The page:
SNOMEC volunteers had clear guidelines about format and demeanor during the interview process. Interviews were kept to a strict time limit, and interviewers were encouraged to stick to the script. They were advised to be "businesslike but not stony ... friendly but not chummy ... welcoming" (Charles D. Fay Collection). Above all, interviewers were reminded to remain impartial, not indicating any level of support or disapproval of any candidate until the ratings sheets were released. Candidates were allowed to bring one guest, who would remain behind the interviewee during the interview and could not remove notes from the interview room. Late arrivals had time deducted from their total, and those coming 15 or more minutes late could be rescheduled.
One questionnaire from the year 2000 included topics ranging from something as simple as whether a candidate personally knew any gay, lesbian, bisexual, or transgendered individuals, and whether they thought being gay was a choice, to questions about Dr. Laura Schlessinger's First Amendment rights and the legality of the military's "Don't Ask, Don't Tell" policy.
Making the Grades
Candidates were assigned a final grade to indicate where each candidate landed on a spectrum ranging from Actively Hostile to Endorsed. In many cases, candidates who received a 0 rating for Actively Hostile had declined to be interviewed. The SNOMEC and SEAMEC definition of Actively Hostile was an individual who was an "actively outspoken opponent of gay, lesbian, bisexual & transgendered rights" and had a "known history of anti-gay activities" (Charles D. Fay Collection). Candidates received a black triangle and bold capital typeface for Endorsed status on the SNOMEC rating sheet, defined as "a clear choice of importance to voters on gay, lesbian, bisexual & transgendered issues" (Charles D. Fay Collection). In some cases, endorsed candidates participated in the interview process in more than one election cycle.
After the interviews were conducted and the results compiled, the rating sheets were prepared for distribution. Getting this information out was a massive undertaking, involving many volunteers. There were letter mailing parties at private homes where envelopes were stuffed and sent out to large lists of voters. SNOMEC volunteers hand-delivered stacks of ratings sheets to every public library in the Everett Public Library and Sno-Isle systems. The reception they received from local libraries was mostly welcoming, but initially there was some resistance from a couple of locations. Literature distribution policies varied among library branches. A letter to all locations from Sno-Isle administration dated October 28, 1999, acknowledged confusion over "the distribution of political information within the guidelines of our varied building policies" (Kelly).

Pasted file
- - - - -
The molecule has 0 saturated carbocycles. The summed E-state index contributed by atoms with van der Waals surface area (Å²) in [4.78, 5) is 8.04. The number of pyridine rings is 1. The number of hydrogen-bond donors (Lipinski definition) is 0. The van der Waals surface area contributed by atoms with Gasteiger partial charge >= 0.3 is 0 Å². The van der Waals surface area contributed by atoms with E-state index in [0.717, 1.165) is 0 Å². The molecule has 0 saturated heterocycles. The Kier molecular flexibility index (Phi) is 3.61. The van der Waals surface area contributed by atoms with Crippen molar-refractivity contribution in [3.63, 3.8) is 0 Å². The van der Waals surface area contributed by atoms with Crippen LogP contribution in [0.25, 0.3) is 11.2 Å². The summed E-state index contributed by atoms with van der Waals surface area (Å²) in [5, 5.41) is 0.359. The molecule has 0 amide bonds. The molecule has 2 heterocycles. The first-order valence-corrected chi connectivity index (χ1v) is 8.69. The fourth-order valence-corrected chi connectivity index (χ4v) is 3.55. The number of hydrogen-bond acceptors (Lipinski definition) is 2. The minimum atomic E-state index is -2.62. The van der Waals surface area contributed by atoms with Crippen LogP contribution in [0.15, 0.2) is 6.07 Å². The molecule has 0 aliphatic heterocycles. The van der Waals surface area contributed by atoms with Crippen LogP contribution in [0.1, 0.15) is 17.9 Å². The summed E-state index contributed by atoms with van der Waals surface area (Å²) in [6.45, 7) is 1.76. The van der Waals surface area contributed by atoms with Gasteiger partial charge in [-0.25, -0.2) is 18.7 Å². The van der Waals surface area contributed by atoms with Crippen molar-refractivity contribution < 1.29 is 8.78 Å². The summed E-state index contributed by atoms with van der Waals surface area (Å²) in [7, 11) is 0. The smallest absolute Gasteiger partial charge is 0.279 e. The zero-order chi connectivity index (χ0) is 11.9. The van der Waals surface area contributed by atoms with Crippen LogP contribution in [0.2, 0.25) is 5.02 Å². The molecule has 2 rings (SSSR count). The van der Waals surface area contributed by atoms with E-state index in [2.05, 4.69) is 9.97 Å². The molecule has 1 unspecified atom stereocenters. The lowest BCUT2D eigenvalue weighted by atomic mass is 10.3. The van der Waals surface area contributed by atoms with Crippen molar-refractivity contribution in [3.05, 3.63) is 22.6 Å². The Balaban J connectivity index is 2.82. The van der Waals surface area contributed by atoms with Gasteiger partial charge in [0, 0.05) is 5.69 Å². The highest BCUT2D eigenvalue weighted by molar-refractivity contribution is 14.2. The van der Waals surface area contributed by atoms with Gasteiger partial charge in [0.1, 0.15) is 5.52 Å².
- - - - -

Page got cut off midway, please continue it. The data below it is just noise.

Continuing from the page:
All recipients were urged: "If your building does not specifically address the free distribution of literature, please assume from this point forward that any handouts you receive -- political or otherwise -- should be set out for the public to pick up" (Kelly). Charles Fay, who also received a copy, credits Sno-Isle staff for their quick action to resolve any misunderstanding of policies and make SNOMEC literature available to the public. A follow-up letter from an attorney from the ACLU nudged the last reluctant library board into line, and the following year every location knew what SNOMEC was, and had no issue distributing the ratings sheets.
SNOMEC's political activities in Snohomish County were impactful but ultimately brief. While there many very willing volunteers to do the legwork, none were interested in assuming leadership roles. By June 2003 it had become clear that SNOMEC would not have the level of organizational support needed to complete that year's ratings sheets, and a letter was sent asking for volunteers to take up the mantle for 2004. Shortly after, SNOMEC ceased its candidate rating activities. (SEAMEC continues to operate under the same model.) An archive of SNOMEC materials can be accessed at the Northwest Room of the Everett Public Library, and an online collection can be found at epls.org.
Editor's note: The terms used in this article reflect the language used by SNOMEC between 1999-2003 to refer to members of, and issues related to what was then referred to as the GLBT community. While terminology has shifted over the years to reflect the preferences and realities of members of the GLBT community, for the sake of consistency between direct quotations from historic documents, and present-day terms, one set of vocabulary was chosen.